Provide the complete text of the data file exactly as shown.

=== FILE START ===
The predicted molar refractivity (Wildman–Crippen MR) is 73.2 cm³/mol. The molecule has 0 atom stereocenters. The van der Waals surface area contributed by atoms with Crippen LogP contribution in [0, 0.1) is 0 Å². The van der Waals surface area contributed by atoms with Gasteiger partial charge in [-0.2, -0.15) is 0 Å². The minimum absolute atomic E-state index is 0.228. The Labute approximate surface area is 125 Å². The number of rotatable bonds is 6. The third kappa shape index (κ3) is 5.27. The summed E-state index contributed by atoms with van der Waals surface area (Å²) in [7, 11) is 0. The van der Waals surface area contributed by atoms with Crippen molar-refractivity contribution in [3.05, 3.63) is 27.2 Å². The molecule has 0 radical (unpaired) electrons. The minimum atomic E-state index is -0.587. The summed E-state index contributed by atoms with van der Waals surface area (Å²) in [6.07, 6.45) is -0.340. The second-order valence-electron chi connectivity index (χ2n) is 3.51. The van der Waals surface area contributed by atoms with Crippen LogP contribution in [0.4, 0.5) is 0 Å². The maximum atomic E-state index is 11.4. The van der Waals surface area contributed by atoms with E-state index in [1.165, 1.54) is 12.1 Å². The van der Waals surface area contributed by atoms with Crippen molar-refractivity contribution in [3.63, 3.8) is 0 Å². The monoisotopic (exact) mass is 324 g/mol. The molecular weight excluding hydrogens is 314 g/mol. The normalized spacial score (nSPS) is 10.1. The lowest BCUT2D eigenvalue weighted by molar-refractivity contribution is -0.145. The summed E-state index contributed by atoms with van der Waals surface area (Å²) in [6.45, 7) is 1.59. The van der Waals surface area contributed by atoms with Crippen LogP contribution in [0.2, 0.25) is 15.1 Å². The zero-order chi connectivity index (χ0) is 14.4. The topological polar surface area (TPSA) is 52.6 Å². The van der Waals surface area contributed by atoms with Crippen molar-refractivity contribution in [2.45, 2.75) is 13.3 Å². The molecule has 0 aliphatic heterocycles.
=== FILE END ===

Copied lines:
The predicted molar refractivity (Wildman–Crippen MR) is 73.2 cm³/mol. The molecule has 0 atom stereocenters. The van der Waals surface area contributed by atoms with Crippen LogP contribution in [0, 0.1) is 0 Å². The van der Waals surface area contributed by atoms with Gasteiger partial charge in [-0.2, -0.15) is 0 Å². The minimum absolute atomic E-state index is 0.228. The Labute approximate surface area is 125 Å². The number of rotatable bonds is 6. The third kappa shape index (κ3) is 5.27. The summed E-state index contributed by atoms with van der Waals surface area (Å²) in [7, 11) is 0. The van der Waals surface area contributed by atoms with Crippen molar-refractivity contribution in [3.05, 3.63) is 27.2 Å². The molecule has 0 radical (unpaired) electrons. The minimum atomic E-state index is -0.587. The summed E-state index contributed by atoms with van der Waals surface area (Å²) in [6.07, 6.45) is -0.340. The second-order valence-electron chi connectivity index (χ2n) is 3.51. The van der Waals surface area contributed by atoms with Crippen LogP contribution in [0.4, 0.5) is 0 Å². The maximum atomic E-state index is 11.4. The van der Waals surface area contributed by atoms with E-state index in [1.165, 1.54) is 12.1 Å². The van der Waals surface area contributed by atoms with Crippen molar-refractivity contribution in [3.63, 3.8) is 0 Å². The monoisotopic (exact) mass is 324 g/mol. The molecular weight excluding hydrogens is 314 g/mol. The normalized spacial score (nSPS) is 10.1. The lowest BCUT2D eigenvalue weighted by molar-refractivity contribution is -0.145. The summed E-state index contributed by atoms with van der Waals surface area (Å²) in [6.45, 7) is 1.59. The van der Waals surface area contributed by atoms with Crippen LogP contribution in [0.2, 0.25) is 15.1 Å². The zero-order chi connectivity index (χ0) is 14.4. The topological polar surface area (TPSA) is 52.6 Å². The van der Waals surface area contributed by atoms with Crippen molar-refractivity contribution in [2.45, 2.75) is 13.3 Å². The molecule has 0 aliphatic heterocycles.